The general objective of our research is to study the human capacitu for language.
We aim to investigate to what extent the overall form and organization of language is determined by the articulatory and perceptual modality in which it has developed, and to what extent these represent more fundamental aspects of human cognition. As a research tool we study American Sign Language (ASL), the system of hand signs developed by deaf people in the absence of speech. We find that ASL differs dramatically from English and other spoken languages in some of the mechanisms by which its lexical units are modified. For the form of its inflectional and derivational processes the mode in which the language develops makes a crucial difference. In this grant we propose to study the acquisition of three contrasting subsystems of American Sign Language: 1) The system of morphological processes which operate on signs, simultaneously changing or adding specifications for dimensions of movement to the root form of the sign. 2) Compounding processes which are essentially sequential combinations of signs, bound together by particular rhythmic properties which differentiate them from phrases. 3) Spatial indexing, a system which includes the establishment of loci for non-present referents in the signing space between signer and addressee, and anaphoric reference by pointing or by inflection of verb. Detailed longitudinal studies of spontaneous mother/child interactions on videotape are augmented with experimental interventions. We have chosen to investigate the acquisition of specific aspects of the grammar, selected so that some are most like and some are most unlike comparable processes in spoken language. In the process, we investigate the acquisition of some of the most distinctive aspects of signed languages: its conflation, its simultaneity and its structured use of space. The comparison of the acquisition of signed and spoken languages becomes a priviledged ground for testing hypotheses about the mechanisms that determine language structure.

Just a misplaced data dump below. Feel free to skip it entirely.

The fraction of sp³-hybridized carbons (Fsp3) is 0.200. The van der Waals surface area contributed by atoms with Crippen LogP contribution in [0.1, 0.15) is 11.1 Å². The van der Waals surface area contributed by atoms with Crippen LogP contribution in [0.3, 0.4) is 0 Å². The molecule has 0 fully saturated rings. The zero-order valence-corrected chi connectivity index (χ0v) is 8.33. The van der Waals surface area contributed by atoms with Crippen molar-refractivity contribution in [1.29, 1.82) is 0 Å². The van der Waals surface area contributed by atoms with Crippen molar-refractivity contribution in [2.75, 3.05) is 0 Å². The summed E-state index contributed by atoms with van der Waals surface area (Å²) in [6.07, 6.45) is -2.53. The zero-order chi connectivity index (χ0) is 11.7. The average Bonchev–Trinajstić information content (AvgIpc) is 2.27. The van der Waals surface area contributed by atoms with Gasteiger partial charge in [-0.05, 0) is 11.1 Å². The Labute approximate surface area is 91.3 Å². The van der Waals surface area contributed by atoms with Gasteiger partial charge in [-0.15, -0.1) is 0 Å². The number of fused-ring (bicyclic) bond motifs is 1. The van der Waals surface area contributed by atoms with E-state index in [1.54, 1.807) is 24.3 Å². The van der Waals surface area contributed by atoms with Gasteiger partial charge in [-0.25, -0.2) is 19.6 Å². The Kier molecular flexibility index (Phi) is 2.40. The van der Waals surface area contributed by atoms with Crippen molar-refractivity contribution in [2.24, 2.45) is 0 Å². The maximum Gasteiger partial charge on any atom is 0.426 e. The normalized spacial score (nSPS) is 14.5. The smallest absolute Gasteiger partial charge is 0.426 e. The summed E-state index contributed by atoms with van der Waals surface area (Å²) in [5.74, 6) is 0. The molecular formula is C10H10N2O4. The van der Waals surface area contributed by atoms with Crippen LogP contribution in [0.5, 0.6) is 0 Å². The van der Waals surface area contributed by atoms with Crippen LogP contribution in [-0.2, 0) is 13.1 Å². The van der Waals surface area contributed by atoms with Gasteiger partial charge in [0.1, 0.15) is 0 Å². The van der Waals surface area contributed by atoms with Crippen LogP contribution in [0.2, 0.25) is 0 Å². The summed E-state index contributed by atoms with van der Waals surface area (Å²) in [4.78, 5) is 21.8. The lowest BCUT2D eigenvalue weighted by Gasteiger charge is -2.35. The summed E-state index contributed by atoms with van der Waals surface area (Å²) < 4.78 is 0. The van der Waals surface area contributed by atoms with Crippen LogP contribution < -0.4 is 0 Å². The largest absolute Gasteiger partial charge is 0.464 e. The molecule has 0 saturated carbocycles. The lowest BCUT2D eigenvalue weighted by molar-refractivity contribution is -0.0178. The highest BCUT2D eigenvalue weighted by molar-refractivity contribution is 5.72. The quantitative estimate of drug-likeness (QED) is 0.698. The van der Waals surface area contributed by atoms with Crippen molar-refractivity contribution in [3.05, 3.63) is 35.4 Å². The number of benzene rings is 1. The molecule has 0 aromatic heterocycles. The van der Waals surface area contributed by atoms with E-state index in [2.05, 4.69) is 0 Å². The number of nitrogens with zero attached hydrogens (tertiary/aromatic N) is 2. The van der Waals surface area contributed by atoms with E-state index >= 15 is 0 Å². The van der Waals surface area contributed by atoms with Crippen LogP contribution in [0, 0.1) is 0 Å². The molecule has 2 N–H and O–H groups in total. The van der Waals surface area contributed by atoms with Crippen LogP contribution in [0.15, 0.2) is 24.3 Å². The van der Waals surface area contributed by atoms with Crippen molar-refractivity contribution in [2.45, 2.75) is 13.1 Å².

National Institute of Health (NIH)
National Institute of Neurological Disorders and Stroke (NINDS)
Research Project (R01)
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Communication Sciences and Disorders (CMS)
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Salk Institute for Biological Studies
La Jolla
United States
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